The present Free National Movement government - voted in on May 2, 2007 - does not have the two-thirds majority needed to change the constitution. It would have to include the Opposition, whose Constitutional Commission rejected GLBT protection. However, the FNM could enact anti-gay discrimination legislation if it wishes.
Gay marriage Edit
Gay marriages are not legal in The Bahamas. Homosexual rights groups have not challenged the country's marriage laws, which assume that a couple is a man and woman. But despite the lack of government sanctioning, same-sex unions and commitment ceremonies have been privately performed by several pastors and Justices of the Peace for years. However, they are now running the risk of being exposed.
On August 27, 2006, a pastor who had written many articles against homosexuality in The Nassau Guardian daily newspaper held a “Help Save the Family Rally” in downtown Nassau. The purpose of the rally was to oppose same-sex civil unions and marriages. Hundreds of people attended the event and signed a petition calling for a constitutional amendment to ban gay marriages in The Bahamas. Several cabinet ministers were also in attendance but they made no such constitutional motion in parliament.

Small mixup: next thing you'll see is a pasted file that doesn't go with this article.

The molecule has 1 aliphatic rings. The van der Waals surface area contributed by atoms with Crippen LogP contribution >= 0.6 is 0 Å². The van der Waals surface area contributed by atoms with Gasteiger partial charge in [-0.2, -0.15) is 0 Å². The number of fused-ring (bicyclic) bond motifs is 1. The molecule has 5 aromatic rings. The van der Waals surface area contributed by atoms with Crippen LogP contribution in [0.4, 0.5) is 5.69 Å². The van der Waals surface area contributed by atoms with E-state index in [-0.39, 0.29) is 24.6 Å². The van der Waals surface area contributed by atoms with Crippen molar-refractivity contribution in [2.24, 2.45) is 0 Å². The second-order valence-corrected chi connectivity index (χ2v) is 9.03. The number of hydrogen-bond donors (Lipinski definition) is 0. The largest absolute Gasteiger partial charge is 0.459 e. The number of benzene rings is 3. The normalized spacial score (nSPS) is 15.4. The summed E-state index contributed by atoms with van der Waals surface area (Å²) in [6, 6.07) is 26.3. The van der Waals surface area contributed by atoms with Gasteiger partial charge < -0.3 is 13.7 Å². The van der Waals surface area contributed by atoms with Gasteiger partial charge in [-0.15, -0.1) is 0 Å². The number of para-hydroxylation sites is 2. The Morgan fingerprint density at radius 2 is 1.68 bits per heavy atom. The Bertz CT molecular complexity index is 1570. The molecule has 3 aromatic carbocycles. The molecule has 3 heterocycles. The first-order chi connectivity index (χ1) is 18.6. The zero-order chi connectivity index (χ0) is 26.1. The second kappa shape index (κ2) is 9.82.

Then on September 21, 2006, a lesbian complained to The Nassau Guardian after reportedly having paid an exorbitant fee to marry her long-term partner. The story got the attention of the president of The Bahamas Christian Council who warned that criminal charges would be brought against clergymen found performing gay marriages.
Gay nightlife Edit
Gay bars have existed in The Bahamas for at least four decades. Today, there are four gay-owned nightclubs in the capital, Nassau. The most famous club, which entertains heterosexual patrons on certain nights, is located near the Cable Beach resort area.
Gay nightlife in Freeport, Grand Bahama however, is not as vibrant. Homosexuals in the less-populated northern city usually hang out in straight clubs.
1. Bahamians protest arrival of lesbian cruise – CNN April 14 1998
2. Bahamians protest Rosie O’Donnell’s Gay Family Values cruise – TTGapers - July 16, 2004
3. Gay queen stripped of crown - Nassau Guardian - September 8, 2005
4. Bahamas bans Brokeback Mountain - BBC News - March 31, 2006
5. Gay marriages exposed - Nassau Guardian - September 22, 2006
6. Pastor denies performing gay marriages - Nassau Guardian - September 27, 2006
7. Pastor denies performing gay marriages – Freeport News - September 27, 2006
8. Pastor holds anti-gay marriage rally in Freeport – Freeport News - March 19, 2007
9. Christian Council against LOGO channel - Nassau Guardian - September 29, 2007
10. Verbal attacks on gays continue - Nassau Guardian - October 03, 2007
11. Police raid gay cruise party - Nassau Guardian - October 09, 2007
12. Gay group demands apology from police - Nassau Guardian - October 11, 2007
13. Ministry of Tourism apologizes to gay tourists - Nassau Guardian - October 16, 2007
- Rainbow Alliance of The Bahamas - Bahamas National Gay Rights Group (latest local GLBT news and information)